I’m writing a Roman textbook and came across a ridiculous but amusing story from Livy last night. I wrote it up this way:
The Dancing Corn
Livy tells a pithy, probably legendary, story from the last years of the Third Samnite War that illustrates how closely religion and warfare were tied in Roman culture. Republican culture was incredibly superstitious. Omens and divine signs were routinely sought, especially during important military campaigns. In 293, a consul by the name of Lucius Papirius Cursor was getting ready to attack some Samnite forces in Campania. His men were incredibly impatient to engage the enemy, but Papirius needed the blessing of the gods to act.
Roman armies often traveled with special priests who were trained to take auspices and communicate the wishes of the gods to the generals. Papirius had sacred chickens and priest who could, it was believed, find divine messages in how they ate their consecrated feed. So corn was tossed in their pen, but these chickens did not eat. In no way was this a good omen, but the army was anxious to fight. One of the priests lied to Papirius and told him the signs were favorable by a standard phrase that described how the feed fell meaningfully from the chicken’s beaks: “the corn danced.”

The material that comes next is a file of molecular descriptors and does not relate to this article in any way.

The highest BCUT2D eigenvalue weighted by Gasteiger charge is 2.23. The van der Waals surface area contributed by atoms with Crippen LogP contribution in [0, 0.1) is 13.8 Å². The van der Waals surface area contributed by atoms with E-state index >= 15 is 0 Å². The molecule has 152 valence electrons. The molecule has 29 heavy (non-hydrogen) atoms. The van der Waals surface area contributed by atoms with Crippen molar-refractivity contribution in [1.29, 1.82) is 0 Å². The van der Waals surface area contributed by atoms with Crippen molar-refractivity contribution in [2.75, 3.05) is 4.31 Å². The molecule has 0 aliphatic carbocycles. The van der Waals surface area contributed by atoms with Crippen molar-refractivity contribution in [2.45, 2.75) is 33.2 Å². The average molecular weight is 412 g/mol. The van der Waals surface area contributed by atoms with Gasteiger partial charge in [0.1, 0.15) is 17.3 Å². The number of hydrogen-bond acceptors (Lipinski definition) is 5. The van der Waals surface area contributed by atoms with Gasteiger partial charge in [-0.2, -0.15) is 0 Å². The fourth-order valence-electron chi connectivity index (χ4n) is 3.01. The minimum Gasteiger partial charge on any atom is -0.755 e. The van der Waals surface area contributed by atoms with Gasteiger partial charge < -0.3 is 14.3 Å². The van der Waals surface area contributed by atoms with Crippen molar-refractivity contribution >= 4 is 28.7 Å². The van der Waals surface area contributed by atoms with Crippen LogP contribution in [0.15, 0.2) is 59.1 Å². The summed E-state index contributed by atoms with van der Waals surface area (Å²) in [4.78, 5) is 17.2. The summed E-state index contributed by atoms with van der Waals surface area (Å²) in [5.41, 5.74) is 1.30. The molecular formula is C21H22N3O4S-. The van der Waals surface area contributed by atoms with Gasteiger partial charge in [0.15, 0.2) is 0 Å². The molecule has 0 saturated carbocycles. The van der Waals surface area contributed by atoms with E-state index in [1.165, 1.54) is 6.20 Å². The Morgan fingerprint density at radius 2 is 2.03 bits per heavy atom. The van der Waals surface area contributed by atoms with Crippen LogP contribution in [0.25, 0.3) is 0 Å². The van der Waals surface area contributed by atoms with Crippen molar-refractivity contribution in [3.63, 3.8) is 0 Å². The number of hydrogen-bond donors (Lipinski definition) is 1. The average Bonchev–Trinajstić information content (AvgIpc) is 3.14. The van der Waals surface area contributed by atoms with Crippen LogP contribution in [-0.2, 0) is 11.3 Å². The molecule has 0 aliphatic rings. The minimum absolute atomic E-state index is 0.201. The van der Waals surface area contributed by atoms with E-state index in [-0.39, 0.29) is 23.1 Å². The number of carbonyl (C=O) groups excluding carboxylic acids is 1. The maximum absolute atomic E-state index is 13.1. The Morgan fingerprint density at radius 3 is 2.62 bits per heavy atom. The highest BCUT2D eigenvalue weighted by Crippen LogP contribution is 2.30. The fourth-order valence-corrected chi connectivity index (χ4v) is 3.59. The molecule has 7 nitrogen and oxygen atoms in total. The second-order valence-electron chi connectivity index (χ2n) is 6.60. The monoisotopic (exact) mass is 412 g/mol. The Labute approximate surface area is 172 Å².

Happily, the Roman forces began to prepare and drew themselves up to attack the Samnites. That was when an argument broke out among the sacred-chicken-keepers. Some claimed that the auspices had actually not been positive, and that the priest was lying. The soldiers began to murmur nervously, trying to decide which was greater, their superstition or their eagerness. Thinking quickly, Papirius responded that clearly the bad portent sent by the gods was for that priest specifically, and not the whole Roman army. He proved this by placing the terrified and unarmed priest at the very front of the battle line. A thrown Samnite spear immediately killed him and the Romans could then be satisfied that the auspices had been properly heeded. The Romans won the battle and Papirius was awarded a triumph.